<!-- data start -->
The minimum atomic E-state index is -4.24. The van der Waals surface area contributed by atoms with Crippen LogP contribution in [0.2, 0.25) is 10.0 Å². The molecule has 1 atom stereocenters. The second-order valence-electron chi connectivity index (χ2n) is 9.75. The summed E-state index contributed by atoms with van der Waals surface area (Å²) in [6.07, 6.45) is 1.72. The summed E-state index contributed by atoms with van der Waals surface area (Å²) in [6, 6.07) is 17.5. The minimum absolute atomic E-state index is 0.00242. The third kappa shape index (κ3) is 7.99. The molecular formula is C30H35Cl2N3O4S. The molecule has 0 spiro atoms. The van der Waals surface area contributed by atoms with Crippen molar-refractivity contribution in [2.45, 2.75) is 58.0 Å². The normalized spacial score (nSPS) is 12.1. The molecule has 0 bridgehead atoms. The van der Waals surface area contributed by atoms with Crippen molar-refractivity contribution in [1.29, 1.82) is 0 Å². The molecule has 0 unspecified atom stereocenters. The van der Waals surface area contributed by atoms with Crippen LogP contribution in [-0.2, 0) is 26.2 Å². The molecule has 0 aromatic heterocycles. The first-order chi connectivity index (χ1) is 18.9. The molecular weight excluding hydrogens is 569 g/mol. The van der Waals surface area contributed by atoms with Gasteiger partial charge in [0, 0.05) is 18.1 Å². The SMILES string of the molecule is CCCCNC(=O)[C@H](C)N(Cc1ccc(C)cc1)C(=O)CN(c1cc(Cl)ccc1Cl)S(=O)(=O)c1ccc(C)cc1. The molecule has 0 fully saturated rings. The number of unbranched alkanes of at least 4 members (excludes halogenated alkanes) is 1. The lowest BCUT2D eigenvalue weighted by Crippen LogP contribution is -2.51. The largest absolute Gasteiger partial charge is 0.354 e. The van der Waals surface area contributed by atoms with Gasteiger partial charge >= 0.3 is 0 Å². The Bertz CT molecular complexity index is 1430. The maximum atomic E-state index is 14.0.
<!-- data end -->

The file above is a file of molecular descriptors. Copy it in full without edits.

The minimum atomic E-state index is -4.24. The van der Waals surface area contributed by atoms with Crippen LogP contribution in [0.2, 0.25) is 10.0 Å². The molecule has 1 atom stereocenters. The second-order valence-electron chi connectivity index (χ2n) is 9.75. The summed E-state index contributed by atoms with van der Waals surface area (Å²) in [6.07, 6.45) is 1.72. The summed E-state index contributed by atoms with van der Waals surface area (Å²) in [6, 6.07) is 17.5. The minimum absolute atomic E-state index is 0.00242. The third kappa shape index (κ3) is 7.99. The molecular formula is C30H35Cl2N3O4S. The molecule has 0 spiro atoms. The van der Waals surface area contributed by atoms with Crippen molar-refractivity contribution in [2.45, 2.75) is 58.0 Å². The normalized spacial score (nSPS) is 12.1. The molecule has 0 bridgehead atoms. The van der Waals surface area contributed by atoms with Crippen molar-refractivity contribution in [1.29, 1.82) is 0 Å². The molecule has 0 unspecified atom stereocenters. The van der Waals surface area contributed by atoms with Crippen LogP contribution in [-0.2, 0) is 26.2 Å². The molecule has 0 aromatic heterocycles. The first-order chi connectivity index (χ1) is 18.9. The molecular weight excluding hydrogens is 569 g/mol. The van der Waals surface area contributed by atoms with Gasteiger partial charge in [0, 0.05) is 18.1 Å². The SMILES string of the molecule is CCCCNC(=O)[C@H](C)N(Cc1ccc(C)cc1)C(=O)CN(c1cc(Cl)ccc1Cl)S(=O)(=O)c1ccc(C)cc1. The molecule has 0 fully saturated rings. The number of unbranched alkanes of at least 4 members (excludes halogenated alkanes) is 1. The lowest BCUT2D eigenvalue weighted by Crippen LogP contribution is -2.51. The largest absolute Gasteiger partial charge is 0.354 e. The van der Waals surface area contributed by atoms with Gasteiger partial charge >= 0.3 is 0 Å². The Bertz CT molecular complexity index is 1430. The maximum atomic E-state index is 14.0.